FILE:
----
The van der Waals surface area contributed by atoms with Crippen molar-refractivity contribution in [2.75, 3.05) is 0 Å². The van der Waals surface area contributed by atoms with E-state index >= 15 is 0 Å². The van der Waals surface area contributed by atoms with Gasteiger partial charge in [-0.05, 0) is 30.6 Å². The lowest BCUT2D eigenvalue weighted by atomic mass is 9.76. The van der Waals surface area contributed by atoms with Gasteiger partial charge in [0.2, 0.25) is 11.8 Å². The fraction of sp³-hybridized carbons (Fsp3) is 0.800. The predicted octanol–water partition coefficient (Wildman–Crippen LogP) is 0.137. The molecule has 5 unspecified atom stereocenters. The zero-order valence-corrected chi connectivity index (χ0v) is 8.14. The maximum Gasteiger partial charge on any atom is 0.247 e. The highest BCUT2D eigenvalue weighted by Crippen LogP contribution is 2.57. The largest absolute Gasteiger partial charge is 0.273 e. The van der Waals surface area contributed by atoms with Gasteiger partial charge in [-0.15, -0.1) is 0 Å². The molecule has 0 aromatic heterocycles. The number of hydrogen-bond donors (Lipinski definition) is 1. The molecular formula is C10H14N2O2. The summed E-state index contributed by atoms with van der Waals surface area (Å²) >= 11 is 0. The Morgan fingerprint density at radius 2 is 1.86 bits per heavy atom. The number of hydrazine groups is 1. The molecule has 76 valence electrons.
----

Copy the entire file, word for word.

The van der Waals surface area contributed by atoms with Crippen molar-refractivity contribution in [2.75, 3.05) is 0 Å². The van der Waals surface area contributed by atoms with E-state index >= 15 is 0 Å². The van der Waals surface area contributed by atoms with Gasteiger partial charge in [-0.05, 0) is 30.6 Å². The lowest BCUT2D eigenvalue weighted by atomic mass is 9.76. The van der Waals surface area contributed by atoms with Gasteiger partial charge in [0.2, 0.25) is 11.8 Å². The fraction of sp³-hybridized carbons (Fsp3) is 0.800. The predicted octanol–water partition coefficient (Wildman–Crippen LogP) is 0.137. The molecule has 5 unspecified atom stereocenters. The zero-order valence-corrected chi connectivity index (χ0v) is 8.14. The maximum Gasteiger partial charge on any atom is 0.247 e. The highest BCUT2D eigenvalue weighted by Crippen LogP contribution is 2.57. The largest absolute Gasteiger partial charge is 0.273 e. The van der Waals surface area contributed by atoms with Gasteiger partial charge in [-0.15, -0.1) is 0 Å². The molecule has 0 aromatic heterocycles. The number of hydrogen-bond donors (Lipinski definition) is 1. The molecular formula is C10H14N2O2. The summed E-state index contributed by atoms with van der Waals surface area (Å²) >= 11 is 0. The Morgan fingerprint density at radius 2 is 1.86 bits per heavy atom. The number of hydrazine groups is 1. The molecule has 76 valence electrons.